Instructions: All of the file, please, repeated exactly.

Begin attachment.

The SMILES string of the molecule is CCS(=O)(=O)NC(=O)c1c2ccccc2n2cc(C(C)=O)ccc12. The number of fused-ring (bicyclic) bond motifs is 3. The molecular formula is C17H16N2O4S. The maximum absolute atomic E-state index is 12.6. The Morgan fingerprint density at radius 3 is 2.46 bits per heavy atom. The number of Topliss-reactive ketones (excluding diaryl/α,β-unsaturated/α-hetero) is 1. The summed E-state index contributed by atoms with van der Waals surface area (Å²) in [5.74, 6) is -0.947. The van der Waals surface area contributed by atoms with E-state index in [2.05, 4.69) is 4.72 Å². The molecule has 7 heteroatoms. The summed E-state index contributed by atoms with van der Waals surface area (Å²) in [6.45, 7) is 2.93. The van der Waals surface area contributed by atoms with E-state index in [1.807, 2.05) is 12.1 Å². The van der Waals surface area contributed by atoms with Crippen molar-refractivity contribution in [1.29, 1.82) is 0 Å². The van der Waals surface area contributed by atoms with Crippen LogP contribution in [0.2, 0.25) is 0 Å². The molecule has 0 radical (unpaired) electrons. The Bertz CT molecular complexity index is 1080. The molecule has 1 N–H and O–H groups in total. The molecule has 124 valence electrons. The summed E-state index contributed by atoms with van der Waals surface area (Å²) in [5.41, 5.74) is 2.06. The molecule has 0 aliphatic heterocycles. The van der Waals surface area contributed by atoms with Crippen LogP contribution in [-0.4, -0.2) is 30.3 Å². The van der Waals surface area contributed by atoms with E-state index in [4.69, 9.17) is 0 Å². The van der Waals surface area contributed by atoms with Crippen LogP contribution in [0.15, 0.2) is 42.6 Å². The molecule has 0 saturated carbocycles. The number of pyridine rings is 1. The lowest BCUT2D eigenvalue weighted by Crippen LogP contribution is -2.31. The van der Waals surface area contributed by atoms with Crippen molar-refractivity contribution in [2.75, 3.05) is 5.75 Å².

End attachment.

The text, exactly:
The SMILES string of the molecule is CCS(=O)(=O)NC(=O)c1c2ccccc2n2cc(C(C)=O)ccc12. The number of fused-ring (bicyclic) bond motifs is 3. The molecular formula is C17H16N2O4S. The maximum absolute atomic E-state index is 12.6. The Morgan fingerprint density at radius 3 is 2.46 bits per heavy atom. The number of Topliss-reactive ketones (excluding diaryl/α,β-unsaturated/α-hetero) is 1. The summed E-state index contributed by atoms with van der Waals surface area (Å²) in [5.74, 6) is -0.947. The van der Waals surface area contributed by atoms with E-state index in [2.05, 4.69) is 4.72 Å². The molecule has 7 heteroatoms. The summed E-state index contributed by atoms with van der Waals surface area (Å²) in [6.45, 7) is 2.93. The van der Waals surface area contributed by atoms with E-state index in [1.807, 2.05) is 12.1 Å². The van der Waals surface area contributed by atoms with Crippen molar-refractivity contribution in [1.29, 1.82) is 0 Å². The van der Waals surface area contributed by atoms with Crippen LogP contribution in [0.2, 0.25) is 0 Å². The molecule has 0 radical (unpaired) electrons. The Bertz CT molecular complexity index is 1080. The molecule has 1 N–H and O–H groups in total. The molecule has 124 valence electrons. The summed E-state index contributed by atoms with van der Waals surface area (Å²) in [5.41, 5.74) is 2.06. The molecule has 0 aliphatic heterocycles. The van der Waals surface area contributed by atoms with Crippen LogP contribution in [-0.4, -0.2) is 30.3 Å². The van der Waals surface area contributed by atoms with E-state index in [4.69, 9.17) is 0 Å². The van der Waals surface area contributed by atoms with Crippen LogP contribution in [0.15, 0.2) is 42.6 Å². The molecule has 0 saturated carbocycles. The number of pyridine rings is 1. The lowest BCUT2D eigenvalue weighted by Crippen LogP contribution is -2.31. The van der Waals surface area contributed by atoms with Crippen molar-refractivity contribution in [2.75, 3.05) is 5.75 Å².